After nearly a year of clashes between activists and law enforcement officials, Dakota Access Pipeline protesters were ordered to leave their largest permanent encampment on the banks of the Missouri River on Wednesday afternoon. Though officials said that a few hundred activists remained after the deadline, the majority had evacuated the flood-prone encampment on federal land near the Standing Rock Sioux Reservation.
While the Obama administration, heeding the calls of the protesters, halted the progress of the Dakota Access Pipeline last fall, President Trump cleared the way for the project in the first week of his presidency. Construction resumed earlier this month. North Dakota Governor Doug Burgum and the Army Corps of Engineers, which is overseeing construction of the pipeline, ordered protesters to leave.
The demonstration was among the largest environmental protests in U.S. history, and united Native American tribes long-divided by cultural tensions, while calling attention to two of the greatest issues facing the country right now: climate change and institutionalized racism. As the last of the protesters are removed, we look back at the five essential stories about the protests and their legacy.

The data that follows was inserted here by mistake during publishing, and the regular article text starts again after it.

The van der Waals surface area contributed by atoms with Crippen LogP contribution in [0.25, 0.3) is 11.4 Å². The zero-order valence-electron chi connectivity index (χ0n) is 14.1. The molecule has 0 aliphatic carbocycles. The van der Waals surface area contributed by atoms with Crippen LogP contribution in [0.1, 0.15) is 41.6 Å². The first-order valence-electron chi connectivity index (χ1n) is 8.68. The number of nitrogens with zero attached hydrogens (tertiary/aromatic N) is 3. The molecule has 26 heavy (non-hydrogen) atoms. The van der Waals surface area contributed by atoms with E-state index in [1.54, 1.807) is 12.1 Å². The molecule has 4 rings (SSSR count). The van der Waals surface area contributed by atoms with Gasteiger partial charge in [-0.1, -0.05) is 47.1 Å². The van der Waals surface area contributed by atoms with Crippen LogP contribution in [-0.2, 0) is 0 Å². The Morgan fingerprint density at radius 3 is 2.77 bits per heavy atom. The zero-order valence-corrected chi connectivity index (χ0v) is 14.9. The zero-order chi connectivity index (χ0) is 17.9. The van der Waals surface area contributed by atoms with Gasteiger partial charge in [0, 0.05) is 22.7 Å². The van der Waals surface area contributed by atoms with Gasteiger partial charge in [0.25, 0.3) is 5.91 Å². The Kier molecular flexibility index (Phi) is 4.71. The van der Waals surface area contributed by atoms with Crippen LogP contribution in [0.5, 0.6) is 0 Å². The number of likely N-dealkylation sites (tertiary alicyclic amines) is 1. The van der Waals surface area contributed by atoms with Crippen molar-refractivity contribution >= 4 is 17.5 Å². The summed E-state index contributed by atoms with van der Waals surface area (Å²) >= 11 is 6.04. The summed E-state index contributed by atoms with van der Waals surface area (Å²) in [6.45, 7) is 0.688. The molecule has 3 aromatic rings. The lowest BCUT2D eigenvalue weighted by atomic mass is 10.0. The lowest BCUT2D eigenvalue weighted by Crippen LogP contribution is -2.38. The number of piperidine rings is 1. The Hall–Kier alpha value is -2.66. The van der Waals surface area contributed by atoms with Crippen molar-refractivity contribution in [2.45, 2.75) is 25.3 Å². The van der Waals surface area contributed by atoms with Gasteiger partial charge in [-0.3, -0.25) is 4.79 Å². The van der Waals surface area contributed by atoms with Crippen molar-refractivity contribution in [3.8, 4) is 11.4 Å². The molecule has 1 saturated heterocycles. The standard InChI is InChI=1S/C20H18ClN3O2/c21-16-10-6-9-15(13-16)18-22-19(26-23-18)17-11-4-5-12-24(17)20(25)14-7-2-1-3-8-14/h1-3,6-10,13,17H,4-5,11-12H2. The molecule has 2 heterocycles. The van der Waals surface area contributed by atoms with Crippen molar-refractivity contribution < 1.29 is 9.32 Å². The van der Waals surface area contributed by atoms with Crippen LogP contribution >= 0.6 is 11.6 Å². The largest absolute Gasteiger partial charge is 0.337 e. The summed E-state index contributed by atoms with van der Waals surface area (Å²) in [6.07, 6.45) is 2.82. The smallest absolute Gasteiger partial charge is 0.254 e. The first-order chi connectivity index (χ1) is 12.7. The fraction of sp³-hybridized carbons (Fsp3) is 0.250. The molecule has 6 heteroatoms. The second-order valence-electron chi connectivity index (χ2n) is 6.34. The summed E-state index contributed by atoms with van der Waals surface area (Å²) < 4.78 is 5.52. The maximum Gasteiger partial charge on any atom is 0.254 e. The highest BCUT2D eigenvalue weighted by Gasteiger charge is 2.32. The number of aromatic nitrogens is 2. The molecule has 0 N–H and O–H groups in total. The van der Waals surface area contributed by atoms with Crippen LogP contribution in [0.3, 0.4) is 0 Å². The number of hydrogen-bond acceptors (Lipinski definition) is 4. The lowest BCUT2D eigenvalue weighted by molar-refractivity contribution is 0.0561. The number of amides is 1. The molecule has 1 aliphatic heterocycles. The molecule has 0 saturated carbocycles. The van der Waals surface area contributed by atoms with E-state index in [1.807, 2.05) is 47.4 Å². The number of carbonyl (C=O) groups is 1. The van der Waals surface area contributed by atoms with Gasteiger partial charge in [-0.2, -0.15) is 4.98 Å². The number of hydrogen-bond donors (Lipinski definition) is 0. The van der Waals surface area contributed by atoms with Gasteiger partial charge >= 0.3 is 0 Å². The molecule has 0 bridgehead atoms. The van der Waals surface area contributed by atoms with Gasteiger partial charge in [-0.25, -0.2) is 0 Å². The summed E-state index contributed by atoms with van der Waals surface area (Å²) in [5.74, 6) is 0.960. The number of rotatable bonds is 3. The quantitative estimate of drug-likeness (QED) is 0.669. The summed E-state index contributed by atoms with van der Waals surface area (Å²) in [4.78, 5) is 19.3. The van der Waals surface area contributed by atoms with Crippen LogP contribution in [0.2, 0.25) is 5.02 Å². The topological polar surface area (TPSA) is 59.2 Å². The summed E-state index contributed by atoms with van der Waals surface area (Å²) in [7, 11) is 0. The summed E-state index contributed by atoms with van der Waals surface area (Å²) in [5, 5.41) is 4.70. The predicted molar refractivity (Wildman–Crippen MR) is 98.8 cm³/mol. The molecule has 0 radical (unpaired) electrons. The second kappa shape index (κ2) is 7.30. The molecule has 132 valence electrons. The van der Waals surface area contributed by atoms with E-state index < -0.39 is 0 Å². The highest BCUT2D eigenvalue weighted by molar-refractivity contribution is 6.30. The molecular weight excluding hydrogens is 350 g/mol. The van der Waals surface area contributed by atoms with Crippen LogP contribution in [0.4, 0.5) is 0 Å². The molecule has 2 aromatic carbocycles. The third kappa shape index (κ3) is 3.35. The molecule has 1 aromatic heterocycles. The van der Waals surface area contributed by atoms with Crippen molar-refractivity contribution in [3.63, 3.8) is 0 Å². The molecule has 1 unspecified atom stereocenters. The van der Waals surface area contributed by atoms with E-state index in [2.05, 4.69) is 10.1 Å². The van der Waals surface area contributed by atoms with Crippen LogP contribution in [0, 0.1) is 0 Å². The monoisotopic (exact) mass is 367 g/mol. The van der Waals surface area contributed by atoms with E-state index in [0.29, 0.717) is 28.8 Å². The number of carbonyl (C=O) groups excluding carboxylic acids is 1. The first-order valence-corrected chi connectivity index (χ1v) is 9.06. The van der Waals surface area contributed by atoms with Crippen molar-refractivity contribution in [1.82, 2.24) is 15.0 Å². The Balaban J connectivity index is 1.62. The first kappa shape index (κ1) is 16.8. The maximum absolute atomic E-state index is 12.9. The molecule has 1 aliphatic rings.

1. "What’s Happening at Standing Rock?" (Outside)
In Late August, Outside’s Mark Sundeen loaded up his station wagon and drove to the demonstration site:
Several thousand Native Americans from around the country had arrived at Standing Rock, the 3,500-square-mile reservation with 8,250 residents. They were joined by a smattering of earthy white folk and a crew of Black Lives Matters activists from Minneapolis. The camp was just outside the boundary on land administered by the Army Corps. State troopers blocked the highway to Bismarck, allowing protesters—or “protectors,” as they insisted on being called—to leave but not return.
Sundeen’s September article details the early stages of the Standing Rock protest, when Tribal Chairman David Archambault II and others were arrested blocking excavating machinery and halting the construction of the $3.7 million project. Not long after, inspired celebrities like Leonardo DiCaprio were tweeting about the movement and the hashtag “#NoDAPL” emerged.
This account of the movement’s early days describes the manner in which the camp was formed and the prevailing spirit of unity that brought Native Americans and other activists to Standing Rock from all over the country.
In five days I witnessed no violence, lawlessness, alcohol, or even hostility. A couple speakers even welcomed “European relatives” such as myself. The days were filled with peaceful marches and prayers at the idle construction site, ceremonial welcoming of newly arrived tribes, and as afternoon temps rose to the nineties, flinging ourselves into the cool waters of the once-mighty Cannonball.